Chapter 21

Managing Vineyard Insect and Mite Pests

Grape Rootworm

The grape rootworm (Fidia viticida) is a native species of leaf beetle that occurs from the Atlantic Seaboard states to North Dakota, Nebraska, Kansas, and Texas. This pest appears sporadically and does not require treatment every year.


The most noticeable damage is the characteristic chain-like feeding pattern caused by the adults on the leaves (See Figure 21.15). This feeding damage is similar to that made by grape flea beetle larvae.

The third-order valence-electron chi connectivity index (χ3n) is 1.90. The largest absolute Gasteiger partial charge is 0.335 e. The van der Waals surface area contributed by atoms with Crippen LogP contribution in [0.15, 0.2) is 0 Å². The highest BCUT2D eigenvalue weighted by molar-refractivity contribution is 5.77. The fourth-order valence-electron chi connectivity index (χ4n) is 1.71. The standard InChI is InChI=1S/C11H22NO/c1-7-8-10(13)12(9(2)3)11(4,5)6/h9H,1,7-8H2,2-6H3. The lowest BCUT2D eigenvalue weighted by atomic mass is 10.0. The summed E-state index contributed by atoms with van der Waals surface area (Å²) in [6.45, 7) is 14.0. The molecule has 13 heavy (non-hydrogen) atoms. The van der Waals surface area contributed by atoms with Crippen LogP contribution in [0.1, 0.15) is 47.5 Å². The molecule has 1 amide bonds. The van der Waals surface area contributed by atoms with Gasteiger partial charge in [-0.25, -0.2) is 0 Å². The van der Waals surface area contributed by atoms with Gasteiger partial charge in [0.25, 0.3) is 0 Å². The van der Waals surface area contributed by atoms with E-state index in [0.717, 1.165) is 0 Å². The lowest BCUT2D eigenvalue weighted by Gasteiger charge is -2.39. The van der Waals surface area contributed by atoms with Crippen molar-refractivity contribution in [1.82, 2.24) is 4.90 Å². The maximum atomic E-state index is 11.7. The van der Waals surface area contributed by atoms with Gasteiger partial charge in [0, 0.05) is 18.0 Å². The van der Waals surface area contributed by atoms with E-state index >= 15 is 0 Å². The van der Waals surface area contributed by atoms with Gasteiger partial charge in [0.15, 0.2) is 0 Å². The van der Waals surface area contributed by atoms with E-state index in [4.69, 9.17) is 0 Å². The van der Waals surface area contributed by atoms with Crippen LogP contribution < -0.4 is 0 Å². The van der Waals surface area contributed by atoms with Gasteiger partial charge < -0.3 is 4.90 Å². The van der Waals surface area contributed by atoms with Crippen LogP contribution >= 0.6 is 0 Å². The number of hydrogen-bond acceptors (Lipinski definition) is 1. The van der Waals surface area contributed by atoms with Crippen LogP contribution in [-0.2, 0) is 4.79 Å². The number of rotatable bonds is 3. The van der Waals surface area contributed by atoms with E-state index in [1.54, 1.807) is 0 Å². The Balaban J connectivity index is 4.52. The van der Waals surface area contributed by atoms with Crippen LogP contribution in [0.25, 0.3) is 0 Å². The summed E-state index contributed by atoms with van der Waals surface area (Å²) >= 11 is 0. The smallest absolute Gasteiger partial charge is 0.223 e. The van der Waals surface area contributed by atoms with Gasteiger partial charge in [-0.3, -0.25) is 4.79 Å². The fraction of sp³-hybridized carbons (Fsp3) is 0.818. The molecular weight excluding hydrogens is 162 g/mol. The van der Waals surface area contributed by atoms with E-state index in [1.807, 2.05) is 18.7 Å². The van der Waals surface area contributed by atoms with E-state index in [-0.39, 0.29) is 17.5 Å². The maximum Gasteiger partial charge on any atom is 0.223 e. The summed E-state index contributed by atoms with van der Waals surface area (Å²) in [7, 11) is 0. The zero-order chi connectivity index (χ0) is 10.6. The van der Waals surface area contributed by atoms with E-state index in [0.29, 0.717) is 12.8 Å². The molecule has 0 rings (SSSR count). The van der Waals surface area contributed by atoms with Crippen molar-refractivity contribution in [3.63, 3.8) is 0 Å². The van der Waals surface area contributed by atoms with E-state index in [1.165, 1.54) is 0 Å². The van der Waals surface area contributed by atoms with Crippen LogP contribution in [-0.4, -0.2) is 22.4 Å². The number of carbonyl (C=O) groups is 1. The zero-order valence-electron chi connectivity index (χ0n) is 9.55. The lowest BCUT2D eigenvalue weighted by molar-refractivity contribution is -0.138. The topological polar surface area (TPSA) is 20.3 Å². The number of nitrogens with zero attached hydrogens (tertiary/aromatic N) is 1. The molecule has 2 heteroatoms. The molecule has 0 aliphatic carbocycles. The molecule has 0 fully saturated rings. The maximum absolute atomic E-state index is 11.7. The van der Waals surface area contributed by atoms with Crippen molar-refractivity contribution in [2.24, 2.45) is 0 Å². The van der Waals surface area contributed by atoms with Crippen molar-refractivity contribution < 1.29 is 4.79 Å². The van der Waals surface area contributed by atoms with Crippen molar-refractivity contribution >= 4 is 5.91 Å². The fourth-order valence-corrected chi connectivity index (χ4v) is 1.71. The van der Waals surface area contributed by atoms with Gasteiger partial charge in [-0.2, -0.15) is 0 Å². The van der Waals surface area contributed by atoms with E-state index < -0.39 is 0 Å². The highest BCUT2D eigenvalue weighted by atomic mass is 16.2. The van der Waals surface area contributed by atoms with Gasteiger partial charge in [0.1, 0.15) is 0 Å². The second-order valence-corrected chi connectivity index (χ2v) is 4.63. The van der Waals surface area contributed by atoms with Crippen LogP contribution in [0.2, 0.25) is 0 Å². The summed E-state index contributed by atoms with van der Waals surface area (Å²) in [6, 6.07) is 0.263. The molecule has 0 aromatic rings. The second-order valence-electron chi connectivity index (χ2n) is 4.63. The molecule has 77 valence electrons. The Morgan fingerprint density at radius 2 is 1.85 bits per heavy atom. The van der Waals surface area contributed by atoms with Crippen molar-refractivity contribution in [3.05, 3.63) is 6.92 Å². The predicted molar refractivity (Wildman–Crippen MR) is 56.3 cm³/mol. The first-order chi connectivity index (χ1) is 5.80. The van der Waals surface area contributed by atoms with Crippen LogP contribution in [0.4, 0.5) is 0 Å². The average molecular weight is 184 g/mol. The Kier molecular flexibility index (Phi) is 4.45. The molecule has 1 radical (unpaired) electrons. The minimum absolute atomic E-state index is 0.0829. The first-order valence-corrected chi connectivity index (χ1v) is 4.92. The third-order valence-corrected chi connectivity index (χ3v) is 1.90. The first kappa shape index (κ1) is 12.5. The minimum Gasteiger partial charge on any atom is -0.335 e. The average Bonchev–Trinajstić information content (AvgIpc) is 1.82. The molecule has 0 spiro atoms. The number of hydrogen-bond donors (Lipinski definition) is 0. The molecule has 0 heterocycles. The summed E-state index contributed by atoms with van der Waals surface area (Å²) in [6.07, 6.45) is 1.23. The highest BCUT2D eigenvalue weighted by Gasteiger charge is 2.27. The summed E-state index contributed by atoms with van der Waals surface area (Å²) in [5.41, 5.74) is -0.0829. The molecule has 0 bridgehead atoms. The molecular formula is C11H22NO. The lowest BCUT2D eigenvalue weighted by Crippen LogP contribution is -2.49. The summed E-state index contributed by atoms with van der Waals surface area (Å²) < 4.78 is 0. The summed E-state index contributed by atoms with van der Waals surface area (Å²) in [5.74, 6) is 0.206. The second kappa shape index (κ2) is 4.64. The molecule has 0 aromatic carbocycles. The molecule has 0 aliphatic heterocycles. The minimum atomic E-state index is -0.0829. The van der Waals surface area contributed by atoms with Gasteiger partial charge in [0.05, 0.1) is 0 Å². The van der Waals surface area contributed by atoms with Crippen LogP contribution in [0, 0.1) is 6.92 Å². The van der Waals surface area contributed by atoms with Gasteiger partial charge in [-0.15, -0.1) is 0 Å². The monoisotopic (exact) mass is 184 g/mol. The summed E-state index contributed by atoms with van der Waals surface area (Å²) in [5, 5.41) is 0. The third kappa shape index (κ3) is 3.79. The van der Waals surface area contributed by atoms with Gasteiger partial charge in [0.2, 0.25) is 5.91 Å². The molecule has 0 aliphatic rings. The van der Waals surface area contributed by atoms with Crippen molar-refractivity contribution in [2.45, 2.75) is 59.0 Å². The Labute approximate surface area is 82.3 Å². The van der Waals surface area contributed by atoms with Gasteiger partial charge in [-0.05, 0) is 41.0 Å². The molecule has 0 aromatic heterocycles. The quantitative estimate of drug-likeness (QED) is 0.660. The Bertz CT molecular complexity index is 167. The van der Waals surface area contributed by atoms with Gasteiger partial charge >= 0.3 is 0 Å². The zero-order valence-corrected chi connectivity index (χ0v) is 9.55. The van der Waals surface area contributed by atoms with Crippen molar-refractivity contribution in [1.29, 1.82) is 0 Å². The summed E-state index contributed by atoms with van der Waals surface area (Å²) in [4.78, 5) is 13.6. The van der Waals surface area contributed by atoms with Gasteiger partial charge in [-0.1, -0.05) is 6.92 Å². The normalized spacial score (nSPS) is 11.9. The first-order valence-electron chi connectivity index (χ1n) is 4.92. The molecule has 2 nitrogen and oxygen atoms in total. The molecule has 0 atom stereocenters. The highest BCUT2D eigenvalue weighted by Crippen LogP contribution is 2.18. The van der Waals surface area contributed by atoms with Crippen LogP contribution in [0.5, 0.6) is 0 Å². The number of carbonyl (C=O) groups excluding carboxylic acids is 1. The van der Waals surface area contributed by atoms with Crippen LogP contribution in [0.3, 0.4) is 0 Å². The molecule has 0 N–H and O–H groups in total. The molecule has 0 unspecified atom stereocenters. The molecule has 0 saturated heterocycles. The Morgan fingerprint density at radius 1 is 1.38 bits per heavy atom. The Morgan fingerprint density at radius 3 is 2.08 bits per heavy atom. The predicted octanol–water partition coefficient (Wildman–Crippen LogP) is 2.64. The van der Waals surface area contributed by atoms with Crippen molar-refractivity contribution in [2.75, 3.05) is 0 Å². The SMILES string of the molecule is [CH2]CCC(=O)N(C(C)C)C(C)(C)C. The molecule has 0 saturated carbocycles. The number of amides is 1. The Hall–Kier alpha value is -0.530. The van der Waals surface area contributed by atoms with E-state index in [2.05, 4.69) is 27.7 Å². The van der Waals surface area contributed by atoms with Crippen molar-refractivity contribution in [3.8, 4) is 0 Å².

Life Cycle

Larvae of this beetle overwinter in the soil among grape roots. In the spring the beetle larvae pupate near the surface when grapes bloom.


Adult beetles feed on the upper surface of the leaves and can feign death when disturbed; therefore, they have the tendency to fall off vines. Look for slit-like feeding cuts made by adult beetles on leaves.

Pest Management

Cultural Practices

Pupae may be destroyed by shallow cultivation of soil until adults emerge in late spring.

Applying Control Materials

Control of the grape root borer is easily accomplished through insecticide treatments directed at the adult stage when chain-like feeding symptoms appear in the vineyard.

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